Marquette University has named Kimo Ah Yun
as its permanent provost and executive vice president for academic affairs.
Ah Yun has been acting provost since October 2018, following the departure of Dan Myers.
He was previously dean of the Diederich College of Communication.
Marquette University president Michael Lovell announced the appointment on Monday, following a nine-month national search.
“Kimo has demonstrated tremendous leadership as acting provost over the past year, navigating some of Marquette’s more difficult issues with a calm professionalism and an eye toward what is best for our university,” Lovell said. “Kimo is committed to our Catholic, Jesuit mission, and his keen understanding of how our strategic plan, Beyond Boundaries, lays the blueprint for our success in proactively addressing the challenges facing our industry positions him as the best academic leader for Marquette University. I’m delighted to continue our work together in the coming years.”
Prior to joining Marquette in 2016, Ah Yun was associate dean of the College of Arts and Letters, chair of the Department of Communication Studies, director of the Center for Teaching and Learning and a professor of communication studies at California State University, Sacramento.
“It is my great privilege to accept the honor and challenge of helping lead Marquette University into the future as its provost,” Ah Yun said. “There is so much to be proud of — I see examples of our faculty, students and staff living out our Catholic, Jesuit values every day, all to advance this great institution and provide the world-class, transformative education we promise to our students. Together, we will build on the great work happening across campus, work to improve morale across campus and address those areas where we are not fully living up to our mission.”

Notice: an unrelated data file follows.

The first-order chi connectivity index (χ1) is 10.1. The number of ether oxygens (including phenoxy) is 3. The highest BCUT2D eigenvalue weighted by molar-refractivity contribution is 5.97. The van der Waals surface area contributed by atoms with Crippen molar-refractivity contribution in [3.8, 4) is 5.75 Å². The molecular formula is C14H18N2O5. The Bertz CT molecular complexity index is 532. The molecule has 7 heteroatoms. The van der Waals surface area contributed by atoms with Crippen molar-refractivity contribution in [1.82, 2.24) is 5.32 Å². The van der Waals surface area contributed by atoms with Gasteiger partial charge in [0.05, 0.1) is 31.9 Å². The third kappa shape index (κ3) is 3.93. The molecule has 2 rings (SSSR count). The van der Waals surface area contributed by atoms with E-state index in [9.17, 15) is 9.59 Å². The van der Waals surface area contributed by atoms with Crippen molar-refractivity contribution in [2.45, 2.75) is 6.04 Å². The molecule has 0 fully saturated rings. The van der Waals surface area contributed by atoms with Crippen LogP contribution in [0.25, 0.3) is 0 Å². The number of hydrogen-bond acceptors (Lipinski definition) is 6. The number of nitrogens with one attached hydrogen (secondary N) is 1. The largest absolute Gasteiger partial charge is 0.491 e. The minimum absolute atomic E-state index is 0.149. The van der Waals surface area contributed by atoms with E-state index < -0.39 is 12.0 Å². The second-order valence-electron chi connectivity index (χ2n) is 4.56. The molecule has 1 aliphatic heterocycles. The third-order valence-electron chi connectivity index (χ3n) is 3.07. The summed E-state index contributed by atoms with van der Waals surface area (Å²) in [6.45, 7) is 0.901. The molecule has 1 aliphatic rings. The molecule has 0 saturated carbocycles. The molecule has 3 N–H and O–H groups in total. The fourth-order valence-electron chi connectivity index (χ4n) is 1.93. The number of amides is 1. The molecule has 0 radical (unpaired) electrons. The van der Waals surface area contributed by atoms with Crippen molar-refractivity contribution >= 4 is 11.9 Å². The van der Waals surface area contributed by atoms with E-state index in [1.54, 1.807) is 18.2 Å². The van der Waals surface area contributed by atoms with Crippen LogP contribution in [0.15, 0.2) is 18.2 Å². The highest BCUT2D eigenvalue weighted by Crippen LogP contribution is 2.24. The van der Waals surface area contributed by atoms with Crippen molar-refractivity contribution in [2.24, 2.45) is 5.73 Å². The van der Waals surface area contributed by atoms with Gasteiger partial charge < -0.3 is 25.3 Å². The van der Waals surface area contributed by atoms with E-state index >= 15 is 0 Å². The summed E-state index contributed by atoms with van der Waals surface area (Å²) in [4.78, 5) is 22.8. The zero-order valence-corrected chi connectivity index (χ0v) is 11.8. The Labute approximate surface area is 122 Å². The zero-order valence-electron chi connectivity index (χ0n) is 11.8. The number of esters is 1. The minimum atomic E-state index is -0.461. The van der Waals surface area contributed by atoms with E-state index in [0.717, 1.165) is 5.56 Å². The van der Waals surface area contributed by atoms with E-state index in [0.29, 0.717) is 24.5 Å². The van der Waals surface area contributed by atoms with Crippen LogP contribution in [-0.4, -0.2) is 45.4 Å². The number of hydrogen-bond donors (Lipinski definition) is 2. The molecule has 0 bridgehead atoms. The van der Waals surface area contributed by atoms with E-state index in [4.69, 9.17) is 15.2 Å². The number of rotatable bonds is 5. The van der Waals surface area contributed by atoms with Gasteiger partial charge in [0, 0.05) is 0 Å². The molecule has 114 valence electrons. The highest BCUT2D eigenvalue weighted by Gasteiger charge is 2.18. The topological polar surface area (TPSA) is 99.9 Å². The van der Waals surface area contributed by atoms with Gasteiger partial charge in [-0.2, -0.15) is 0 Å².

As a first-generation college student and the first person of color to serve as provost at Marquette, Ah Yun said he is proud of the strides the university has made in the areas of diversity, equity and inclusion, but that there is more to do.
“If we are to truly live out our Catholic, Jesuit mission and remain committed to the vision Archbishop Henni laid out 140 years ago, we have to work hard every day and make tough decisions to improve the climate at our university,” he said. “It’s going to take all of us, and as your provost I promise to make this a top priority now and into the future. Diversity isn’t a goal to be achieved or a box to be checked — it’s an evolving pursuit to make Marquette more reflective of the world around us.”
While in the acting provost role, he worked with the University Academic Senate to increase their voice on University Policies and Procedures, advocated for increased diversity programming, including for first-generation students, and oversaw recruitment of one of Marquette’s most diverse incoming classes in its history, according to the university.